Monday, August 14, 2017
The Hostile Tribe
He looked at his four children. “I presume they talk about that other village as a hostile place just because they constitute their enemy tribe!” he stated, and then looked at their mother.
But she sighed and didn't seem to agree. “It's about something else! Kids! Don't presuppose they only have a mere enemy there! My uncle had met with that tribe! They were hostile and evil according to him, too - and he really is an independent source!”
“Vera!” her husband responded. “Are you sure that he really meant they are all hostile?! I mean that it wasn't just a few individuals among them?!”
“I'm sure Carl! They were savages in the sense that they wouldn't permit a stranger to look at them as if they were inconsistent about power! Indeed they were hostile against strangers as long as they themselves didn't tend to display power!”
Suzanne, who was eight years old, and also their eldest child, looked at her. “It's funny how they seem to be hostile towards everyone who can't seem to be enemies of their neighbor tribes! I mean why wouldn't they want to be friendly with their neighbors to begin with, instead?”
Her parents looked at her and her mother said: “It's not funny that they see it that way! I mean it's the friendly tribe we just visited, among others, that they want to victimize, as it seems!”
“I know!” Suzanne said. “I didn't mean funny so that you could laugh about it! I meant it's weird, kinda, peculiar, in the sense that they can't seemingly, thereby, figure out a way to actually dominate any one of them!”
Her parents looked at one another. Carl said: “It's kinda of funny, in that sense! I for one find it peculiar that they can think they can think at all of themselves as people who can dominate the region, when they're a much smaller tribe than for example the one we visited - and that they at the same time can't get any allies, just because they're too unfriendly towards even those with much a larger population that their own!”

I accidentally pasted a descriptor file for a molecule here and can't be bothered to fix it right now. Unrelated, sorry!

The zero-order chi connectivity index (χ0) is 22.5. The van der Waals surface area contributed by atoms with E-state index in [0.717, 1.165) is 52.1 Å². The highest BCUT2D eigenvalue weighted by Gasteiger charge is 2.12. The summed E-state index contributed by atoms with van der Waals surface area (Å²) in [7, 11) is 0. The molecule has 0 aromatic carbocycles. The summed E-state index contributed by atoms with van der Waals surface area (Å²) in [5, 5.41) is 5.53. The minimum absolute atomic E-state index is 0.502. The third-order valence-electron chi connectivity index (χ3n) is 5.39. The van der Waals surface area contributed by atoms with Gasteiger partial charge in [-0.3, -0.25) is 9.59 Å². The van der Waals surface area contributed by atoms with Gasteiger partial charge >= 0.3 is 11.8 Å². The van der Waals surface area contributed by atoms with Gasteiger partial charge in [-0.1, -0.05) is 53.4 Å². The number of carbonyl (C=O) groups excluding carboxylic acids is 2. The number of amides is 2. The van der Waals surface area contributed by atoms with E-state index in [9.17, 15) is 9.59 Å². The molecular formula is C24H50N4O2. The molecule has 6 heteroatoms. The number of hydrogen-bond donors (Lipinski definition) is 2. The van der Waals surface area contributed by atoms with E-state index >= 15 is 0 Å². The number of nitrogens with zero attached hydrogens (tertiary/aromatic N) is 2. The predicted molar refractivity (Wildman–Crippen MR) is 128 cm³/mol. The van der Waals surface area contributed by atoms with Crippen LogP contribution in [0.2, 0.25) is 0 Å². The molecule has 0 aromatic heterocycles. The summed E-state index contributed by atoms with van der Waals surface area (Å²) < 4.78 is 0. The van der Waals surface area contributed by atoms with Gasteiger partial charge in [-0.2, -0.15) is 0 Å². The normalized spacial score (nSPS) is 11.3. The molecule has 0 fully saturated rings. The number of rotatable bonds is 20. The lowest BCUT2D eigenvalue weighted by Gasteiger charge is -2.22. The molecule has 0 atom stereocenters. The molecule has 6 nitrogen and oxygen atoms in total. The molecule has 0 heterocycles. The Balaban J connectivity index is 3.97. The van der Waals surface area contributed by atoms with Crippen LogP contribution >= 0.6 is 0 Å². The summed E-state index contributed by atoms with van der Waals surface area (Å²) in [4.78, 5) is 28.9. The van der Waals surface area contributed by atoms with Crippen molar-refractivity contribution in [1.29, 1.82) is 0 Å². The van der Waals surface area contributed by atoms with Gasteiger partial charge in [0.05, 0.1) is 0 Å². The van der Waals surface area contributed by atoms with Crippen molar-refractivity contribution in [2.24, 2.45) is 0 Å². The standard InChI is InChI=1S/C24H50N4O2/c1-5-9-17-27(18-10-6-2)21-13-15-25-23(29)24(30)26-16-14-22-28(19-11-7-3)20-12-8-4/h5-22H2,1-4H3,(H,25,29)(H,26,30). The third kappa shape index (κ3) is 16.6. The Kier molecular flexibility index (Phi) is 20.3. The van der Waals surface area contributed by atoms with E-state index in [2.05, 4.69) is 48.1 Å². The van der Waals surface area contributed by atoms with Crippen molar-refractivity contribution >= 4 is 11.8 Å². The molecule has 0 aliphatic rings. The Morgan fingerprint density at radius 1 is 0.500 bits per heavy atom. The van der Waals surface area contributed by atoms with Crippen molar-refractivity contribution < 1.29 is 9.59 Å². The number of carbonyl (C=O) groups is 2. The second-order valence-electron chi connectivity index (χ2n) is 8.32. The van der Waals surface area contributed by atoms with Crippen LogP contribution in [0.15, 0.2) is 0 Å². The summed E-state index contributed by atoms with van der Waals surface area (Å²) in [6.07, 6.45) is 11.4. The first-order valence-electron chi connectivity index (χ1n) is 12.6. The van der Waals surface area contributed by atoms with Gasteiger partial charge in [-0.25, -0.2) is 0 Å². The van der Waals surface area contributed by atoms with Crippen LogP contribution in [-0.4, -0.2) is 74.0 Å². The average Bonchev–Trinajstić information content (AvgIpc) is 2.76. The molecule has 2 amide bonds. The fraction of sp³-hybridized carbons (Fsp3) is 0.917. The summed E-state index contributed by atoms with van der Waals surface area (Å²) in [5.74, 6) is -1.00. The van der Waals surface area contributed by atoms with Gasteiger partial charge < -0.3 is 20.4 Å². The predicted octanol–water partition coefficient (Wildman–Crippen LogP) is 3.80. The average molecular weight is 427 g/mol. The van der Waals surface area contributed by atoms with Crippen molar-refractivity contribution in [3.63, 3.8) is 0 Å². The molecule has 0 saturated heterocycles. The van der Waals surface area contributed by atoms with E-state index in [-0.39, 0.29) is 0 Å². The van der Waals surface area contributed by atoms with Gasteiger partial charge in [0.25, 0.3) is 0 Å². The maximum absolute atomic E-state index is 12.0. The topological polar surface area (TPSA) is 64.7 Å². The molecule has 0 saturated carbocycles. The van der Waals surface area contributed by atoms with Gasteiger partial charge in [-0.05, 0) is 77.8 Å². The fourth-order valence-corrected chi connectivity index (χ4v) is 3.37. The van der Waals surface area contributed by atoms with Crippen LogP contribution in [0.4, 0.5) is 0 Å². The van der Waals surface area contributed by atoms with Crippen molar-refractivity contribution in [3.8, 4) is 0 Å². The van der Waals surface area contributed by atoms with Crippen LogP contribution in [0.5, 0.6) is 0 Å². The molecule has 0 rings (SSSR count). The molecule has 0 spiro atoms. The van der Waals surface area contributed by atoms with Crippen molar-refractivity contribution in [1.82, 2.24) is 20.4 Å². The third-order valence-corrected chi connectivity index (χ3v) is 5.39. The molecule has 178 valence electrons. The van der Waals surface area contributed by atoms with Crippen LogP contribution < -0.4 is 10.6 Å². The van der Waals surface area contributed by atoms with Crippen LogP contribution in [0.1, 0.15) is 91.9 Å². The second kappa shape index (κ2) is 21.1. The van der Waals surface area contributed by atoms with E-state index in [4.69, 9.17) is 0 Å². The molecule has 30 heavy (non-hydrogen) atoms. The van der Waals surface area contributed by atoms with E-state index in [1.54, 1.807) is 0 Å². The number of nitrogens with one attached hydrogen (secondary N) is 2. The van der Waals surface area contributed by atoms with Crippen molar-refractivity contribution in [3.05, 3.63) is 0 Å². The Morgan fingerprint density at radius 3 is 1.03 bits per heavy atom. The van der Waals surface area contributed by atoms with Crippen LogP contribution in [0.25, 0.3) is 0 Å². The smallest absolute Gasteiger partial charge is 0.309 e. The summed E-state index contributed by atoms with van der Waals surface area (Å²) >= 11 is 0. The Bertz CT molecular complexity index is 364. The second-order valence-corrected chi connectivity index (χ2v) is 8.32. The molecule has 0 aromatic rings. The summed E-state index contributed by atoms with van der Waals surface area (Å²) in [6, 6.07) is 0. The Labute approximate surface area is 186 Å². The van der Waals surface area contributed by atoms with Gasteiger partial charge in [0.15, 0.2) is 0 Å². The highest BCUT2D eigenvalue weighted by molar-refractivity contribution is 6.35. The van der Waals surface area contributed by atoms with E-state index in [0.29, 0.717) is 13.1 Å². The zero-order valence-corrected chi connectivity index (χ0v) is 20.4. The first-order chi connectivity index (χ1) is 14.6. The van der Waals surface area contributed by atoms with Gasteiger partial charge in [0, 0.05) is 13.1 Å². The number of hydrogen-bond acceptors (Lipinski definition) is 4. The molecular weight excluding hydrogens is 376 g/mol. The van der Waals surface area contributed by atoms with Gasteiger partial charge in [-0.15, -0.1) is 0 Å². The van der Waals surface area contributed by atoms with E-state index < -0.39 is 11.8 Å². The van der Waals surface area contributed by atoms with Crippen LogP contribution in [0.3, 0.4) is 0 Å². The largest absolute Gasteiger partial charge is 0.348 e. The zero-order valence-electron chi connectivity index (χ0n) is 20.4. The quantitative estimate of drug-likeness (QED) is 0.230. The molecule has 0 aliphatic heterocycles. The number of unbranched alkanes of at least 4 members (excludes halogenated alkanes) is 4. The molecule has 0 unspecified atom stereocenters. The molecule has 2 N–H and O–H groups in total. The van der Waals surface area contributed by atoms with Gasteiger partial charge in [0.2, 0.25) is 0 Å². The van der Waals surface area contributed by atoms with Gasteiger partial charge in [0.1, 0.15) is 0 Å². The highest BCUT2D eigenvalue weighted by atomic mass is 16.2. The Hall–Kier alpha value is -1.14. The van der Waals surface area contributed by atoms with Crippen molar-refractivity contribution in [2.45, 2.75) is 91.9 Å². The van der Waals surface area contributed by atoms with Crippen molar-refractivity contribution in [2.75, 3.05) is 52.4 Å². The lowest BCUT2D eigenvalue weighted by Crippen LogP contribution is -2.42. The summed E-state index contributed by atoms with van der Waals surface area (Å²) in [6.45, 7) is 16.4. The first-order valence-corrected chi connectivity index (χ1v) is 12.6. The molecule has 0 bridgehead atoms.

Four-year-old Adam (also their youngest child) opened his mouth: “Wow! Maybe they can't seem to be friendly just because they're the worst enemy of simply anyone on earth!”
“That's kinda what we're already saying!” his mother answered. “They're that bad! Simply no one can like them! No one but they, themselves!”
Adam looked content. His seven-year-old sister Alicia asked: “Are they still very hostile even against authorities, such as the police and hospitals and such?!”
“Yeah! I think they are,” Vera answered thoughtfully.
“Then how can they be even part of the society they live in?” Alicia asked.
“They're officially part of it! But hardly anyone enters their territory!”
“Oh! Like that!” their forth child, five-year-old Patrick responded.
Carl looked thoughtful. “Are you sure they aren't nowadays at least part of society in the sense that they want doctors or nurses around when they get injured or ill?!”
“I'm fairly sure!” his wife answered. “But they are part of society in the sense that they feel part of it and tend pride themselves as if much better citizens of it than their neighbors!”
“Oh in that case,”Alicia asked, “why aren't their neighbors stating that they aren't, so that they can't feel right about thinking so?!”
“It's because they won't listen to anyone but themselves about it!” Vera said. “Except to the extent there's some real big power behind what is said! Something like the law enforcement officers that had them feel that they had to respect the society they live in! But then, it seems, those law enforcement people had it in them to tempt them into thinking about how being part of the country could benefit them; they wouldn't have given up otherwise!”
“It seems,” Carl stated, “ that those people of the tribe that seems so hostile, aren't cool enough to pretend as if nothing about their pride! They seem to be the ones that all the neighbors despise, though they might on the surface show them some respect! It seems also that they don't know what they're doing, because they have all those other tribes against them, and what would happen if there really was a war on? Well wouldn't it be that exactly they, who are so proud part of the country would be the ones to be fighting it more than the others!?”
Vera thought about it. “I think they would want to be the fighters who could be at war with anyone who threatened their community, but that it wouldn't be exactly easy for the authorities to convince them that exactly they were threatened! Because otherwise they would surely prefer to have it the war should have to be everybody else's problem!”
“Oh! That's it!” and “I see!” the rest of the family said.